But Pigling, rosy and round, looked so lovely that a young man from the south, who saw her that day, was struck by her beauty. As he wanted a wife, he immediately sought to find out where she lived. Then he secured a go-between who visited both families and made all arrangements for the betrothal and marriage.
Grand was the wedding. The groom, Su-Wen, was dressed in white and black silk robes, with a rich horsehair cap and headdress denoting his rank as a gentleman. Charming, indeed, looked Pear Blossom, in her robe of brocade. Dainty were her red kid shoes curved upward at the toes.
So with her original name now restored, and henceforth called Ewa, or Pear Blossom, the daughter of Kang Wa was to be Mrs. Su-Wen.
Leaving her home in a palanquin borne by four lusty bearers, Pear Blossom went forth to live amid rich rice fields of a southern province. Her home was with a father and mother-in-law, who, having no other children but their one son, became very fond of their new daughter. Summer after summer the pear trees bloomed and Ewa, the Pear Blossom, lived ever happily.

source :

The Museum of Photography, Seoul

For those who love photography, this museum in Seoul should be visited. The museum of photography, Seoul established in year 2002 founded by The Hamni Foundation. This is the first photography museum in Korea.
Many exhibition were held here and I think this place is good to visit especially for photographers.

pict source :

Opening hours :
Daily : 10:00 am - 07:00 pm
Weekends and holidays : 11:00 am - 06.30 pm

How to get there :
Seoul-si Songpa-gu Bangi-dong 45, 20F of Hanmi Tower
Subway : Mongchontoseong Station. Subway Line 8, Exit # 2 (Korean, English)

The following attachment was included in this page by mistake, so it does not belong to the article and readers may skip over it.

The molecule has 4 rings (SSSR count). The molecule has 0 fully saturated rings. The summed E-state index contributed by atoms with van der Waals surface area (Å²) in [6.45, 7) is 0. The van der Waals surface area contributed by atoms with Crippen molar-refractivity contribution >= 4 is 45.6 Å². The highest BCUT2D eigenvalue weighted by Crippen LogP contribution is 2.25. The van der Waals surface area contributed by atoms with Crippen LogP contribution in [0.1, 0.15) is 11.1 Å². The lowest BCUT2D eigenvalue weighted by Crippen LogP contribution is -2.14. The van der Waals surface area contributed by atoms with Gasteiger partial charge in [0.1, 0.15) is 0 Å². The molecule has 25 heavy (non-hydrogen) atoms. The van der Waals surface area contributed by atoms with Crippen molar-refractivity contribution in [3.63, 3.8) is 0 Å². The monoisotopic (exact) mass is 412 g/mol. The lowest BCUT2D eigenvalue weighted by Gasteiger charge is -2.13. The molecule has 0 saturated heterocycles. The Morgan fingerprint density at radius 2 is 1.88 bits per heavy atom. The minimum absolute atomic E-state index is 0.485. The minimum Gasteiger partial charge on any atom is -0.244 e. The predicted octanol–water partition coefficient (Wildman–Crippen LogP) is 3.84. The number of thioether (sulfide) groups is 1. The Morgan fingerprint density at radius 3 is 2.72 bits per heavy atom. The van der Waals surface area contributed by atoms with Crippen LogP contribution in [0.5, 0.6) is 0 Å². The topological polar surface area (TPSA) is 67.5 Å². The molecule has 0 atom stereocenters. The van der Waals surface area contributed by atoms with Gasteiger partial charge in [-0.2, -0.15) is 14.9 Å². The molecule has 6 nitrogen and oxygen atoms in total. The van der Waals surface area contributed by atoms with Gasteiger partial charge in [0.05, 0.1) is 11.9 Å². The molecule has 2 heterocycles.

Monday, April 4, 2011

[Event] Hangang Yeouido Spring Flower Festival, April 13th-18th 2011

Let’s welcoming spring in Korea. This festival will be held in Yeouido Park and Yeouiseo-ro, Seoul. Running from April 13rd – April 18th 2011. In this festival, you will see the beautiful scenes of cherry blossoms on the both sides of  Hangang river and you may walking along under cheery blossoms . And also you can enjoy some interesting live performances, exhibition, parade and some of interesting activities, don’t forget to watch the beautiful cerry blossoms night scenery also.
It is the right time to visit Korea. Happy Spring time ^^

Location : Yeouido Park and Yeouiseo-ro area, Seoul, South Korea.

Transportation (source * Subway (about 10mins from each station)
1. Exit 4 of Dangsan station, Subway line 2
2. Exit 1 of Yeouinaru station, Subway line 5
3. Exit 2 of Yeouido station, Subway line 5
4. Exit 1 of National Assembly station, Subway line 9

pict source : and

Friday, April 1, 2011

Da-Hyang festival, Tea Festival in Boseong

Boseong is a county in south Jeolla province Korea. Boseong area consist of mountain. Mangil-Bong, Jonje Mountain and Joowol Mountain. This place is the largest tea patch in Korea and high quality green tea which is produced in Bodsung district as we know green tea is good for health.
This place is the best view for photo shoot. You can get some good pictures anywhere you take.
Here is a tea festival held in Boseong named Da-Hyang festival. Several cultural festival such as tea making, picking of tea, writing and sketch contest and also miss tea contest will be held on Mar 9 – 10 every 2 year.

If you want to go to Boseong you can take (info : :

Trains and buses connect Boseong with other major cities in the country.
Visitors first arrive at the Boseong Bus Terminal in Boseong-eup, and can reach points of local interest via villiage buses.
Korail, the Korean National Railroad travels between Seoul and Boseong twice daily, and there is a recently-built link from Mokpo to Boseong.

The nearest international airport is in Gwangju, and the nearest domestic airport is in Yeosu.

Shuttle buses run between Incheon International Airport and Gwangju from Gwangju Bus Terminal at a cost of 30,900 won.
Travellers can easily travel to and from Gwangju Bus Terminal via their local bus stations.